Latin American currencies led the declines among emerging markets during November in a challenging political environment, while a stronger U.S. dollar added fuel to the fire.
Anti-government protest clashes in Santiago, Chile.
Source: AP Photo
Chile's peso recorded its largest monthly decline since September 2011 as oft-violent protests over social inequality in the country wiped 8.5% off the peso's value. In a bid to stem the currency's fall, Banco Central de Chile launched a market intervention program worth $20 billion, but the peso remains on track to record its steepest annual decline since 2015.
Repercussions from domestic protests have "severely punished" the Chilean peso already, wrote Felipe Camargo, economist at Oxford Economics, adding that the currency is expected to stay "undervalued by 9% during the political transition period." The Chilean peso ended November at 809.46 per dollar and is projected to hover around 810 per dollar during early 2020, Camargo added in a Nov. 29 research note.
The sell-off in the Chilean peso also weighed on major regional currencies, with the Colombian peso, Peruvian sol, Mexican peso and Brazilian real ending November in the red against the dollar.
Individually, the Colombian peso took a hit from Colombia's own anti-government protests, while a failed government-led oilfield auction weighed on the Brazilian real. The real depreciated 4.8% against the dollar and the Colombian peso was down 4.5% in November.
"We think that the news flow as well as stable-but-low commodity prices could continue to pose challenges to the performance of some of [the Latin American] currencies in the short and medium term," Jaco Rouw, interim lead portfolio manager for emerging market debt local currency at NN Investment Partners, said in an emailed response to questions.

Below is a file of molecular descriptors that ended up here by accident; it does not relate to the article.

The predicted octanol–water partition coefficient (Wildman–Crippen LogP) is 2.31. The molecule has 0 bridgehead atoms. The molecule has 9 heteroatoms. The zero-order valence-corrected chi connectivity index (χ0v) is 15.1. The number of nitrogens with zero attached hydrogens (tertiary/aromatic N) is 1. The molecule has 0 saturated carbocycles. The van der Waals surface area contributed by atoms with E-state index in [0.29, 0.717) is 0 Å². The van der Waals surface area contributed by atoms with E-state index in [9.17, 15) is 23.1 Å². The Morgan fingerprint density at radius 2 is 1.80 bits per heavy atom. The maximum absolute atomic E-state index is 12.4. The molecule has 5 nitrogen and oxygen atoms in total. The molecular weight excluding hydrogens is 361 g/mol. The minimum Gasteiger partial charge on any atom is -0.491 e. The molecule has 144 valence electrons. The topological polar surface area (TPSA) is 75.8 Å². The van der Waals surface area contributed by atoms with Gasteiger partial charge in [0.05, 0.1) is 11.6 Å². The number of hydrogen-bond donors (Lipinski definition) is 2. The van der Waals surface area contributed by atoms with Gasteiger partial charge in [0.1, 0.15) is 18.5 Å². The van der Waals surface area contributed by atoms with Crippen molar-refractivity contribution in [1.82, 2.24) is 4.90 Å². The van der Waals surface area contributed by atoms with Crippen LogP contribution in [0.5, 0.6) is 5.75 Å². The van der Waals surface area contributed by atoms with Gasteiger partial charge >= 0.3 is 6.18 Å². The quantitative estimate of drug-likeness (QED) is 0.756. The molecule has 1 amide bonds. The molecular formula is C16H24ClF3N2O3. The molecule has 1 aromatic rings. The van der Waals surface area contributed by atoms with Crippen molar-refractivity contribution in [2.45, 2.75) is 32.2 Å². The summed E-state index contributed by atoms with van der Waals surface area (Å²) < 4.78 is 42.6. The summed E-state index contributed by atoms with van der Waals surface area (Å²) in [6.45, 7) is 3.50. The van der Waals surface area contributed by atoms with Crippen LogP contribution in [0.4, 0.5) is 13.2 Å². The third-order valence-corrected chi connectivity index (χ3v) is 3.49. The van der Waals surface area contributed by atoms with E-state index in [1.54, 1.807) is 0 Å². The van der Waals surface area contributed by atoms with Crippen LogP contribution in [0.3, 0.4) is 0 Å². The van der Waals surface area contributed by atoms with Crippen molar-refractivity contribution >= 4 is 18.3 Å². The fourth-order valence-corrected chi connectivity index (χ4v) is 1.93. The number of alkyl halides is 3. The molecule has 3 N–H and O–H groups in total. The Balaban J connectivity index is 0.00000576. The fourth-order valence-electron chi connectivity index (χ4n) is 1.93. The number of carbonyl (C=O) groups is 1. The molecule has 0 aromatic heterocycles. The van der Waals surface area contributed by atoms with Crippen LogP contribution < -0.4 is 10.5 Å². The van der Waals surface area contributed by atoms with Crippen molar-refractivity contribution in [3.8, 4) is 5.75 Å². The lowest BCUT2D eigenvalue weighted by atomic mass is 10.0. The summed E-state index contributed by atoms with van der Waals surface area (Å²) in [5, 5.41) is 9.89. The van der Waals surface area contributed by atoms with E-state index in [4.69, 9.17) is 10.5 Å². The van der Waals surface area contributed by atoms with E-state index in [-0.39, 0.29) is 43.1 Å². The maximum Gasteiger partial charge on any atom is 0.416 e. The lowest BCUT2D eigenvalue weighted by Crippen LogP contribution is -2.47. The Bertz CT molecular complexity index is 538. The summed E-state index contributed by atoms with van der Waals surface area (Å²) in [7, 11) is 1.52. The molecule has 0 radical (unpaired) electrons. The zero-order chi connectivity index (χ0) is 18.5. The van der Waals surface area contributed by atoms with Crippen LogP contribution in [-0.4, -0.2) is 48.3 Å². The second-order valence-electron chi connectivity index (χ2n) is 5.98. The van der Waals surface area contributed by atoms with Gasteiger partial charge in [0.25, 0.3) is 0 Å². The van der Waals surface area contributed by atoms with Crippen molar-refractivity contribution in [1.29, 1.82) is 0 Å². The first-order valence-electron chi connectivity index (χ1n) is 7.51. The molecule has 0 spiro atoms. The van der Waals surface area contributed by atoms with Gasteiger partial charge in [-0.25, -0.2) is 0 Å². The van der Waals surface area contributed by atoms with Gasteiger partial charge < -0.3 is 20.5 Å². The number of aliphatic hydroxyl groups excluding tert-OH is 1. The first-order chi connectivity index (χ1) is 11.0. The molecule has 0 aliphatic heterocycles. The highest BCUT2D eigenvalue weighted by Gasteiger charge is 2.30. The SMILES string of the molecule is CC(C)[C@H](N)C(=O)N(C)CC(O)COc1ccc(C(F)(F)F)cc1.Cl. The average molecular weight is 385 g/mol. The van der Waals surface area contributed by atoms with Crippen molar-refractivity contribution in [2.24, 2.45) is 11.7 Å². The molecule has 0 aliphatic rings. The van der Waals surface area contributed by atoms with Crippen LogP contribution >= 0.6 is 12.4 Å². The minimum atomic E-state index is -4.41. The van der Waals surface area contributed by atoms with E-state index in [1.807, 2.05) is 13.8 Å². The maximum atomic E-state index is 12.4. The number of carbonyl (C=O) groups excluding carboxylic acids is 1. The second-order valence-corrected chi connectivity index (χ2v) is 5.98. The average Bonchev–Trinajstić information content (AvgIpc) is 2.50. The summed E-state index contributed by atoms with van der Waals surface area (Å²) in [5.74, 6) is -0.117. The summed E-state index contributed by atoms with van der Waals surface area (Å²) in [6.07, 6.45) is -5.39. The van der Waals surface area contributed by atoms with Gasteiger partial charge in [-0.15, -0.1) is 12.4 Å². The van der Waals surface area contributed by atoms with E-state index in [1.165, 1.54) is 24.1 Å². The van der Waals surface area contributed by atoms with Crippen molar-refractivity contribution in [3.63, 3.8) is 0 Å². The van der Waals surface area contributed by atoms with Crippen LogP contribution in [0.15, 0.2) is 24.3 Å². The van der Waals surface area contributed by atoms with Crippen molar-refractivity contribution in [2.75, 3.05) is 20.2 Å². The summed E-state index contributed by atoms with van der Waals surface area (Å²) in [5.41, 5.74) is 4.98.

However, the Mexican peso could outperform regional peers as President Andrés Manuel López Obrador's administration aims to stabilize the economy by maintaining fiscal orthodoxy and respecting Banco de México's autonomy, among other things, Rouw said.
The South African rand outperformed emerging market peers during November, helped by an unexpected "dramatic upwards revision" of the government's fiscal deficit target and the debt-to-GDP trajectory, Rouw said. The silver lining lies in the government's use of "realistic economic growth numbers" in its medium-term budget policy statement and the potential for reform-minded government officials to garner support for "unpalatable, but necessary" action in light of a rating downgrade by Moody's last month, Rouw said.
The rand appreciated nearly 3% against the dollar in November trimming its annual loss to 5.2%, while the Israeli shekel posted a 1.5% gain, extending its 2019 advance to 7%.
The MSCI International Emerging Market Currency Index slipped 0.5% in November following a 1.9% gain in October and was 1.0% higher through the first 11 months of the year.